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Data from: Level of genetic differentiation affects relative performances of EST- and genomic SSRs

Cite this dataset

Khimoun, Aurélie; Ollivier, Anthony; Faivre, Bruno; Garnier, Stéphane (2016). Data from: Level of genetic differentiation affects relative performances of EST- and genomic SSRs [Dataset]. Dryad.


Microsatellites, also called simple sequence repeats (SSRs) are markers of choice to estimate relevant parameters for conservation genetics, such as migration rates, effective population size and kinship. Cross-amplification of SSRs is the simplest way to obtain sets of markers and highly conserved SSRs have recently been developed from Expressed Sequence Tags (EST) to improve SRR cross-species utility. As EST-SSRs are located in coding regions, the higher stability of their flanking regions reduces the frequency of null alleles and improves cross-species amplification. However, EST-SSRs have generally less allelic variability than genomic SSRs, potentially leading to differences in estimates of population genetic parameters such as genetic differentiation. To assess the potential of EST-SSRs in studies of within-species genetic diversity, we compared the relative performance of EST- and genomic SSRs following a multi-species approach on passerine birds. We tested whether patterns and levels of genetic diversity within- and between-populations assessed from EST- and from genomic SSRs are congruent and we investigated how the relative efficiency of EST- and genomic SSRs is influenced by levels of differentiation. EST- and genomic SSRs ensured comparable inferences of population genetic structure in cases of strong genetic differentiation, and genomic SSRs performed slightly better than EST-SSRs when differentiation is moderate. However and interestingly, EST-SSRs had a higher power to detect weak genetic structure compared to genomic SSRs. Our study attests that EST-SRRs may be valuable molecular markers for conservation genetic studies in taxa such as birds, where the development of genomic SSRs is impeded by their low frequency.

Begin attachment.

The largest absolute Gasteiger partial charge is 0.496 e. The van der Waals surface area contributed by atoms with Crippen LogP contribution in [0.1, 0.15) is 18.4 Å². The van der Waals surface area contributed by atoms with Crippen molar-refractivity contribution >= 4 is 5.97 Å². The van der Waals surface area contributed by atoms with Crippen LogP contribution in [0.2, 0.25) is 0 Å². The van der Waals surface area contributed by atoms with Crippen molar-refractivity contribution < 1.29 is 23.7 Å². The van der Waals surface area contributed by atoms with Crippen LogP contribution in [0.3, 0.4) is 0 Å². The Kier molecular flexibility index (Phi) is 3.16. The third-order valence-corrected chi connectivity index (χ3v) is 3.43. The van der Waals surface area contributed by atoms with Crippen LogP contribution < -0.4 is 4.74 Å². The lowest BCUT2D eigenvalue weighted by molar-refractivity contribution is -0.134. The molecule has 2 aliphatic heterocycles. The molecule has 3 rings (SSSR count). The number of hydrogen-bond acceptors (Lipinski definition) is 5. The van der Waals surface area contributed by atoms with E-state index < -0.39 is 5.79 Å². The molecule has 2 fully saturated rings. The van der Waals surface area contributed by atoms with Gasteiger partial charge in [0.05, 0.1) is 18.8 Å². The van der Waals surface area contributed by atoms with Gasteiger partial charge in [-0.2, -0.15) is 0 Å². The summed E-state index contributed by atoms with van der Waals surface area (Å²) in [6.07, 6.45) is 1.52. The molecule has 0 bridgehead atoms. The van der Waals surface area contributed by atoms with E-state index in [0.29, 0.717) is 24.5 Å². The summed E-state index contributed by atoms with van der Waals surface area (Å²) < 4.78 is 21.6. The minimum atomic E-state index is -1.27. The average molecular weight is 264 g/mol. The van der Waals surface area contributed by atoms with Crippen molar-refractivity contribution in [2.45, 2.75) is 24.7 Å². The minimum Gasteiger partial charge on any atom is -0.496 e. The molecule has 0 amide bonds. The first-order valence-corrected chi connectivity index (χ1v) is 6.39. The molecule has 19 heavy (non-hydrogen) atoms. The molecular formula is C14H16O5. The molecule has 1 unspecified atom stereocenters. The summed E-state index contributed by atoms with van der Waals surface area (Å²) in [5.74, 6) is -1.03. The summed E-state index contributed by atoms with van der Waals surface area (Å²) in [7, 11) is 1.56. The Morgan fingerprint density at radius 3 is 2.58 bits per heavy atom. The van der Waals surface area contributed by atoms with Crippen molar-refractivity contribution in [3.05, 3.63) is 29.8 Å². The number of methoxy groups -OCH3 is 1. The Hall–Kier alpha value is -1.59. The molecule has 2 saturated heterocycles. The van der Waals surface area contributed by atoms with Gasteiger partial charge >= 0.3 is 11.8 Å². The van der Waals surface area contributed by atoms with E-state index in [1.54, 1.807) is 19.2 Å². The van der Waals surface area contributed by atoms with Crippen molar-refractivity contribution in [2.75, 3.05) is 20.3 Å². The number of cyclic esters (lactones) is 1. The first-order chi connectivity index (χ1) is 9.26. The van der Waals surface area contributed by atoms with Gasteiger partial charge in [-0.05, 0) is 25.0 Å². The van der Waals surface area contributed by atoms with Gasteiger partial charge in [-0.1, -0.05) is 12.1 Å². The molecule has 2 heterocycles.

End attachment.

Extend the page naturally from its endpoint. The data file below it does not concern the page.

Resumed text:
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Lesser Antilles